Nationally, the prevalence of smoking among adults dropped from 24% in 2005 to 21% in 2008 (ONS, 2010). Smoking prevalence in Kent was higher than the national figure at 24.9%. The variation in prevalence is significant and varies between 16% in Sevenoaks and 26.3% in Dartford (see health and social care maps)
There were approximately 281,300 smokers in Kent in 2009 - at least 276,300 adults and approximately 5,000 children and young people between the ages of 11 and 16.
Figure 1: Synthetic estimates of smoking prevalence among over 18s in Kent
Deaths and hospital admissions attributable to smoking in Kent
Of the 11,250 deaths of Kent residents aged 35 and over in 2008, approximately 2,250 (20%) can be attributed to smoking. The majority of these are due to lung cancer, chronic airway obstruction and ischaemic (coronary) heart disease.
Approximately 10,300 hospital admissions of Kent residents aged 35 and over in 2008 can be attributed to smoking (5% of the total 205,932 admissions). The majority of these are due to chronic airway obstruction, lung cancer and ischaemic heart disease (The Information Centre, 2009).
Smoking prevalence is strongly linked to deprivation. 45% of men and 40% of women in the most deprived 15% of households are current smokers (Low Income Diet and Nutrition Survey, 2007). Routine and manual smokers are defined by their occupations and most do not fall into the lowest quintile in terms of deprivation levels.
Those under 34 years are setting the most quit dates, but this age group are less likely to be successful at quitting. Those that are most successful in quitting are the older population.
Figure 2: Numbers of Kent residents quitting smoking by age group in 2009/10
Source: The Information Centre 2009/10 data
Males are more successful at quitting than females. Eastern and coastal Kent services have been more successful at getting both men and women to quit and are better than the England average. West Kent has had a lower success rate and the percentage of people quitting is lower than the England average.
Figure 3: Percentages of eastern and coastal, and west Kent residents quitting smoking by gender in 2009/10 compared with south east coast and England
Source: The Information Centre 2009/10 data
In recent years the proportions of young people smoking has declined. In 2006, the proportion of 11 to 15 year olds who said that they had smoked at least once in their lives was 39%; this fell to 33% in 2007 and 32% in 2008 (The Information Centre, 2010). The survey defines regular smoking for this age group as usually smoking at least once a week. The proportion of this age group who were regular smokers was 9%in 2006, and 6%in both 2007 and 2008. Girls are more likely to smoke than boys and there is an increase in the prevalence of regular smoking with age.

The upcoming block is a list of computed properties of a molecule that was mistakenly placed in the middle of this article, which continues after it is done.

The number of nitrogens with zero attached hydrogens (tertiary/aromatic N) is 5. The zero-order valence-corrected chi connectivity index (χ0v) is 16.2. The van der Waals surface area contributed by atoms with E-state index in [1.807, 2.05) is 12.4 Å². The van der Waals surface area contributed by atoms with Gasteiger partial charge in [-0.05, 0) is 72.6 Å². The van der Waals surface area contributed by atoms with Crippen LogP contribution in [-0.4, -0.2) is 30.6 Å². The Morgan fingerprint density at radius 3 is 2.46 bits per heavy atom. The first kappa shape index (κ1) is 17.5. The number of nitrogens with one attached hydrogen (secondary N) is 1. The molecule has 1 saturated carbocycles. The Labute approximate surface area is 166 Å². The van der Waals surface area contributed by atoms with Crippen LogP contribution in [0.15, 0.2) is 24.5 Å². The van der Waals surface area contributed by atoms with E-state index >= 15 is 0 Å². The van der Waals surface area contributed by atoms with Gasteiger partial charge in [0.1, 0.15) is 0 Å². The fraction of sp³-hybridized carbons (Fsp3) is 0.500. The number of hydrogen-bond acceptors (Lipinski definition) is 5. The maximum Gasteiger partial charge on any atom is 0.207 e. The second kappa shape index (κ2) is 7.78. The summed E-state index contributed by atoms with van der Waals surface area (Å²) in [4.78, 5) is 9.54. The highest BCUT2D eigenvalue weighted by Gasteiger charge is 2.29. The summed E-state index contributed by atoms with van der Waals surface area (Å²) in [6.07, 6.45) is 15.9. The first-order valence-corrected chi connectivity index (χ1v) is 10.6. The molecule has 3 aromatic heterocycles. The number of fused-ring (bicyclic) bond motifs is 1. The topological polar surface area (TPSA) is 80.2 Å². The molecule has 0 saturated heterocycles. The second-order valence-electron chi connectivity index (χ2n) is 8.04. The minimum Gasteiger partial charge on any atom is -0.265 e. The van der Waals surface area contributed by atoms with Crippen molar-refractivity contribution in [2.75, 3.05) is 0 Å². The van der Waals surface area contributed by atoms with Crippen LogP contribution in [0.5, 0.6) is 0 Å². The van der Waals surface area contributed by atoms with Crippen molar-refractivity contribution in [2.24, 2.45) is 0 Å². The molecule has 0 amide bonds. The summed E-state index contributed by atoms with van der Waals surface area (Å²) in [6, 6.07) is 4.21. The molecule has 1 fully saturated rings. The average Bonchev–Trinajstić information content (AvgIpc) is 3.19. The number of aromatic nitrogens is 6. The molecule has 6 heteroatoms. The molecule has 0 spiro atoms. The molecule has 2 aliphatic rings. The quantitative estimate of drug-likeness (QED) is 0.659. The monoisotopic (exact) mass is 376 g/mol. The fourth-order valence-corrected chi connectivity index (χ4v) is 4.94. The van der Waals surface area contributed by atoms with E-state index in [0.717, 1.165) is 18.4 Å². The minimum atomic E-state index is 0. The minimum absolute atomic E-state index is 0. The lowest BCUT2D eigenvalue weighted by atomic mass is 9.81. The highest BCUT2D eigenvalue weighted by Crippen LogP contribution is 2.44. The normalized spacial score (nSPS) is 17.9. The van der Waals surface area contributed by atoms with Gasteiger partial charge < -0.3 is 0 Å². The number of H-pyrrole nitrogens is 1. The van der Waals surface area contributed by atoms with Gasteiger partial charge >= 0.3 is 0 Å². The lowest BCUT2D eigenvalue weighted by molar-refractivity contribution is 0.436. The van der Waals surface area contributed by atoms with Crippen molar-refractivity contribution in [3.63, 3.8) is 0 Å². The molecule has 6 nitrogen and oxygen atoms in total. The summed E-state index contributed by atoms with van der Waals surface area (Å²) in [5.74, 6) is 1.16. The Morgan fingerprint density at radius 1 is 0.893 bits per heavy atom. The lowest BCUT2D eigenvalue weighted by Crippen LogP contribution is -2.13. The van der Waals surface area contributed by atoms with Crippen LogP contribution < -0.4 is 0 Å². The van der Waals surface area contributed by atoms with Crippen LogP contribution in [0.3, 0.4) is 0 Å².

In the south east 7% of young people between 11 and 15 years old smoke with more girls smoking than boys (The Information Centre, 2010). This is despite the increase in age at which it is legal to buy tobacco to 18.
Three in ten (29%) of pupils have tried smoking at least once. This proportion is the lowest measured since the survey began in 1982, when more than half of pupils (53%) had tried smoking. In the south east 35% of young people self-report ever smoking a cigarette, compared to 29% nationally. More girls have tried smoking at least once (36%) than boys (33%).
There are approximately 37% homes within England in which dependent children are living with smokers and potentially exposed to second-hand smoke (ASH, 2011).
Smoking in Pregnancy
The number of maternities has been fairly steady in Kent and is currently around 16,000 per year (Department of Health, 2010).
The prevalence of smoking during pregnancy is low among Kent residents compared to the England Average; it was 25.5% in 2003/4 but had decreased to 17% in the first three quarters of 2009/10, although the rate of this fall appears to be decreasing.
This level equates to approximately 1,500 Kent-resident mothers still smoking at the time of delivery each year. It also indicates that around half the women who smoke are stopping smoking during pregnancy.
In the west Kent Forensic Secure Units, smoking status is not routinely recorded in primary care patient records (Prickett, 2011), and exact prevalence figures are therefore unknown. Anecdotally prevalence is estimated at 80%. Knowledge of a patient's smoking behaviour is important to the psychiatrist at an individual level because it may complicate assessment and treatment.
Notable changes in need since JSNA April 09
The vulnerable groups identified as a priority to target with interventions and services remain the same. Stop smoking services are providing Brief Intervention training to midwives in the acute trust which incorporates ensuring smoking status is recorded. This should also help to improve the quality of local data about the prevalence of smoking in pregnancy.